Now, let’s move on to erotica.

who told you FRONT cover  only 091812

Who Told You That You Were Naked? by dr. candi dugas

Dictionary.com defines erotica as “literature or art dealing with sexual love.” Therefore, it is not synonymous with pornography. Pornography, I suppose, may be considered a form of erotica, but there are other forms. (Please see Who Told You That You Were Naked? Black Women Reclaiming Sexual and Spiritual Goodness for a section on erotica.) Those of us who consider ourselves to be spiritual also need to release our aversion – or admitted, public aversion – to erotica. In his essay, “Relationships: Blessed and Blessing,” Rev. Dr. James B. Nelson writes:

“We desperately need more embodied, more erotic, more incarnational, more sexually-positive spiritualities. That realization still escapes many in the church, . . . Eros is that love born of our hungers, our passions, and our desires for one another. Eros has often been contrasted with self-giving love, agape, and, to our impoverishment, the straight-white-male tradition has embraced an agape reductionism. So, we’ve been taught that agape is good and eros is cheap and sub-Christian. Most of us were reared on that kind of theology. Many religious people still learn to fear, despise, trivialize, and be ashamed of their erotic bodies. I surely was. I got the idea that if you just sat real still and didn’t wiggle, eros would go away. (It didn’t.)” (Nelson)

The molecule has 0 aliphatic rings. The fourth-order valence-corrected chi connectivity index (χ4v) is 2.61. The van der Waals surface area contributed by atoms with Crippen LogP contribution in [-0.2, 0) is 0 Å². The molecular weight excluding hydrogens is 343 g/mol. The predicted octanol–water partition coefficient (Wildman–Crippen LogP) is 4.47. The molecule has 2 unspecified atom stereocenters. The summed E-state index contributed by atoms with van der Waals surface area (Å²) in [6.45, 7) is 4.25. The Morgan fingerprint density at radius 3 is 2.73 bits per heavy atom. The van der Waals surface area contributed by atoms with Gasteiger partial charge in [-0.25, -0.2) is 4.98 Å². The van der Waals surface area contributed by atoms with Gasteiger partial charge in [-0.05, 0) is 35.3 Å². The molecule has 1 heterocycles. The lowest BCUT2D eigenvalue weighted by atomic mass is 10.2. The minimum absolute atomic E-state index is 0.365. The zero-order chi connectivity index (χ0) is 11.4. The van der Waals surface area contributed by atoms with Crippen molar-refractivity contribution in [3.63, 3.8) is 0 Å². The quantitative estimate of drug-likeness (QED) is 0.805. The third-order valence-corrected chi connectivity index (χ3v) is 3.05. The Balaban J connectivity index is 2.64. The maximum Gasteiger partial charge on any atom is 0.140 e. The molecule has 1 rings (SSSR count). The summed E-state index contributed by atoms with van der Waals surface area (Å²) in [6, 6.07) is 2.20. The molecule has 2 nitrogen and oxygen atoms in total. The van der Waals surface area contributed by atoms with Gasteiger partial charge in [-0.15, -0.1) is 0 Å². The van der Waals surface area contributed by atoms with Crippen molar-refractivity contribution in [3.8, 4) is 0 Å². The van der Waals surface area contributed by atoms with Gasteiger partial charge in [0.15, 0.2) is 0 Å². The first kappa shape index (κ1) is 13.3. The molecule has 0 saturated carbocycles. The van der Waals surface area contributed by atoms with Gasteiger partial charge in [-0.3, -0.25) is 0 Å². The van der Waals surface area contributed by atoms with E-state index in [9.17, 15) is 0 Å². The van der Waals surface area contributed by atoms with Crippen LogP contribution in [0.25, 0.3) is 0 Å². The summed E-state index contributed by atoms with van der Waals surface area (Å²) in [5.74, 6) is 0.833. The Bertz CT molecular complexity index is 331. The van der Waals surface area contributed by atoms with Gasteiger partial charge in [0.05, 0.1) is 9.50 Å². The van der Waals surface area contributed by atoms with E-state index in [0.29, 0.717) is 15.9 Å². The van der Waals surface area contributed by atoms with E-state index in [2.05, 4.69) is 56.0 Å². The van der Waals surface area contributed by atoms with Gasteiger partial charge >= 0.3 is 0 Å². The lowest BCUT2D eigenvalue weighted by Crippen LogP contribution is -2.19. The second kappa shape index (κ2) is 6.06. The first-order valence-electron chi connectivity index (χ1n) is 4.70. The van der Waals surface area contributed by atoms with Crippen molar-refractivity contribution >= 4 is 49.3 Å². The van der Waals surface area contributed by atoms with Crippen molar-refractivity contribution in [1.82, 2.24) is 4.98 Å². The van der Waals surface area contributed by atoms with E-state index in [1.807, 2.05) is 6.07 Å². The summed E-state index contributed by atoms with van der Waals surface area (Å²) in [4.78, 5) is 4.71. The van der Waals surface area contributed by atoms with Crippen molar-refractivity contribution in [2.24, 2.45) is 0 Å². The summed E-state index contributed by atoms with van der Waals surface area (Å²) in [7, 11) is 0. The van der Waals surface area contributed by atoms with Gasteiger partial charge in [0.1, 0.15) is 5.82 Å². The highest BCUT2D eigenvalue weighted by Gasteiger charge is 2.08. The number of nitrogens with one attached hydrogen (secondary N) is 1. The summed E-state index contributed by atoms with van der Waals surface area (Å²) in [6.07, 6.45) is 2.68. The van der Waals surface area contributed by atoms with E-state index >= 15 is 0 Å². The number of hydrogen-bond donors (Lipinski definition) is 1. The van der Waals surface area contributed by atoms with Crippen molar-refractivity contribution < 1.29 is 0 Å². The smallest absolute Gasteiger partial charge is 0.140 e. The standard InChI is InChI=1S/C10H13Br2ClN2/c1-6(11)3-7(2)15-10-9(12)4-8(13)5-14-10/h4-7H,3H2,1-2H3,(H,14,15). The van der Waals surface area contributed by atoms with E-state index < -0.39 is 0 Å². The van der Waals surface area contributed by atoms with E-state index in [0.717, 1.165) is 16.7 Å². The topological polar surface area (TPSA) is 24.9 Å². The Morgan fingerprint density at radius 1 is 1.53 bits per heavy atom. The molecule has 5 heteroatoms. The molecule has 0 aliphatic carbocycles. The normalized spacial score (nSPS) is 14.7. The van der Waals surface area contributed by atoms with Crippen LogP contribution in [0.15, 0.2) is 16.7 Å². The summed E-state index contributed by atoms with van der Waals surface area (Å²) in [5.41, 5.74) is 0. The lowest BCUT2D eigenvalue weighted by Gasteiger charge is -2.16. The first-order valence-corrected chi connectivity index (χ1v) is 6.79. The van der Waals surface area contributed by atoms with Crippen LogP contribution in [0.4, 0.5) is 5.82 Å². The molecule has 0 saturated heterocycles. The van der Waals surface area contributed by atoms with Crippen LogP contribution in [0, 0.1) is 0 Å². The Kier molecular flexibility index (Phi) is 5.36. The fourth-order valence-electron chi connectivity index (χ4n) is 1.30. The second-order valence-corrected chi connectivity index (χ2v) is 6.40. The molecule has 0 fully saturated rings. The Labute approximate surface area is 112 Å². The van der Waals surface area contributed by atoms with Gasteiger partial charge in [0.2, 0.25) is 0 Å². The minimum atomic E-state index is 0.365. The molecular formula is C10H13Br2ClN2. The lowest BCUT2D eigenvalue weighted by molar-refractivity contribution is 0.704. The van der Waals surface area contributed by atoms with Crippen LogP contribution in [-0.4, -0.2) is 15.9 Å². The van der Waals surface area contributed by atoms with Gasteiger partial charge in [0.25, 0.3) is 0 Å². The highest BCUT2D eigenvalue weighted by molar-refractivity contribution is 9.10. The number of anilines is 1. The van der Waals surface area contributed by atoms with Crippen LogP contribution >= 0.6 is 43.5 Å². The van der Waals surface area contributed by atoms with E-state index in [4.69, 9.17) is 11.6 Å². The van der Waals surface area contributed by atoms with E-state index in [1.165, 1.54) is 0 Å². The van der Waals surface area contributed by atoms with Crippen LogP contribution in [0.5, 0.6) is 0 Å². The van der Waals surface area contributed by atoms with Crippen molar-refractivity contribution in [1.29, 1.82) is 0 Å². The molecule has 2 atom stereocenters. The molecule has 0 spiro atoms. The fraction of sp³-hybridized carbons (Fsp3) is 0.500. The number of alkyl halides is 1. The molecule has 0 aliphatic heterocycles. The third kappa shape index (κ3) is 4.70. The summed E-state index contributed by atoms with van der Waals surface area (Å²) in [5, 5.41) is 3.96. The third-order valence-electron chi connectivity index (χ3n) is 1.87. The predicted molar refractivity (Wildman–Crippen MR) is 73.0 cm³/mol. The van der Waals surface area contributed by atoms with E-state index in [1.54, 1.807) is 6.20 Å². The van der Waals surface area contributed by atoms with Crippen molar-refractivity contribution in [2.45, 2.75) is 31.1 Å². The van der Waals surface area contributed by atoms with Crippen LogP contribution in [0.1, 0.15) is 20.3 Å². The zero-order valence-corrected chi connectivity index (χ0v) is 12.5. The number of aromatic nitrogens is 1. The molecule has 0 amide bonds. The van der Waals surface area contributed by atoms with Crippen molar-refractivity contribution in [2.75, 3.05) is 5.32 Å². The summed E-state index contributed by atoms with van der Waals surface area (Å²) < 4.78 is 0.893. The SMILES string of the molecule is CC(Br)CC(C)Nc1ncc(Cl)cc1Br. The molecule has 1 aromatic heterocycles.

Now is a good time to let our bodies wiggle, if you will. Allow them enough safe space to be all of who we were created to be – in goodness, no less. Whatever that thing is that ignites response in us from another is part of the universal energy that flows from G~d and through every created being and thing. Sometimes we experience this energy, that which we call love, through a desire to couple with another. Sometimes that coupling involves sex. Sometimes it does not.

With this understanding of love and erotica we embark on our journey through 10 of my favorite films that inspire (re)consideration of these themes. Thank you for joining me; I look forward to hearing from you! (What will be the first film? We find out tomorrow! ;-))